When you work over forty hours a week with a boss who peeks over your shoulder, gripes about your performance every chance they get, and refuses to acknowledge your effort to be a good worker, it can be hard to think that there’s a peaceful way to change the situation.
1. Make a list of reasons why you love your job
At first, this may seem impossible, but once you start the reasons will flow. Start with noting it’s a steady source of income which allows you to buy necessities and fun things, perhaps you enjoy your coworkers, maybe your work location is close to your home, or possibly it’s far away so you can listen to music you like on the car ride in. Feeling grateful about your job is a huge step in the right direction towards feeling better about your boss.
2. Make a list of things your boss does well at work
Like the preceding exercise, this may seem impossible. Consider how aptly your boss notices details, or how committed they are to give their customer the best product and experience. As you begin to notice what your boss does skillfully, you may start to see that you, and your boss have the same goals.
3. Make a list of things you do well at work
If you don’t know what makes you a unique worker it may be hard for your boss to notice too. Take a moment to jot down a few things you do well, maybe you answer the phone on the first ring, make sure you are always on time to start your shift, or perhaps you found a way to make the workflow more efficient. When you take note of what you do correctly it will be easier to know what your boss says is fact or not true.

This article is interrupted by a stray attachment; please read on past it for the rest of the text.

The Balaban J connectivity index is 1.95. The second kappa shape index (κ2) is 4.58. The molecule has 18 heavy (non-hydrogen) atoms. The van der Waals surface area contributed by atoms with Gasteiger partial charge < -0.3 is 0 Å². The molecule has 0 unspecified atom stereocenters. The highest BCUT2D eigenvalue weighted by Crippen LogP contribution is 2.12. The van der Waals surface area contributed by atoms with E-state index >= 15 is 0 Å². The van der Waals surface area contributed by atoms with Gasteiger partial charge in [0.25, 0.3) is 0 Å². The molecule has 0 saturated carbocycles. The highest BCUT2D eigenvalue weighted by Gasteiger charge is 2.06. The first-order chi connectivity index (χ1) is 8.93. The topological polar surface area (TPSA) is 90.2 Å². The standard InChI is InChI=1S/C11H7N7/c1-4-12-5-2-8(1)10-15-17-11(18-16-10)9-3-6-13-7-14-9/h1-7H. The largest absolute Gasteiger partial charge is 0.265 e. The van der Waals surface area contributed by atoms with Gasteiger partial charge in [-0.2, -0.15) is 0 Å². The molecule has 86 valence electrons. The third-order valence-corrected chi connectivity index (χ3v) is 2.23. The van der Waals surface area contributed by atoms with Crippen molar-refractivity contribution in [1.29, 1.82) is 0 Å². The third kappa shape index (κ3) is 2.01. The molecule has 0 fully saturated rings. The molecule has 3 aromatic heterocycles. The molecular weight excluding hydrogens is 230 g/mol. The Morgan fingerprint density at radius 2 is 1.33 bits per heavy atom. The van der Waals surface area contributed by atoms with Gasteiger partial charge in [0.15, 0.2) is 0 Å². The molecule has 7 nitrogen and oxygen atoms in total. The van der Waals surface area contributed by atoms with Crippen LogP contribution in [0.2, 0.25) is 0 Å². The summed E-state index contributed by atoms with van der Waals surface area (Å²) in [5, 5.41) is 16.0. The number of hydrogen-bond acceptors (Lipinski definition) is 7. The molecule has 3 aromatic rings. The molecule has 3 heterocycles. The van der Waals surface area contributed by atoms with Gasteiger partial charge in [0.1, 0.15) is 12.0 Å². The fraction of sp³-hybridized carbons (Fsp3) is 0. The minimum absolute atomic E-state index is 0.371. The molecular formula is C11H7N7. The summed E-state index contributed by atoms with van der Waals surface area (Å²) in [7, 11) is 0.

4. Ask your boss how you can make their job easier
Being the boss isn’t the easiest job and asking how them how you can make their job easier is an unexpected treat. When your boss understands you aren’t someone they always have to supervise or convince to follow the rules, it makes their lives simpler and your life too. More often than not, your boss won’t have anything extra for you to do, but you will start a mutually respectful work relationship, and that makes a better workplace.
5. Ask yourself how you can make your job easier
Give yourself an honest appraisal of your work performance, if you need a barometer look up your job description in your employee handbook. Your boss may have valid points about how you can improve in certain areas. If you consciously make an improvement, your boss won’t have to micro manage what you do and will often leave you to your own devices because they can trust that you will get your work done in a fast, accurate, and efficient manner.
You may notice that each step is a change you make to your thoughts, attitudes, and actions. It’s always easier to change our own patterns because trying to change anyone else is a losing battle. Taking a few moments to reflect is a small price to pay for a peaceful work environment.
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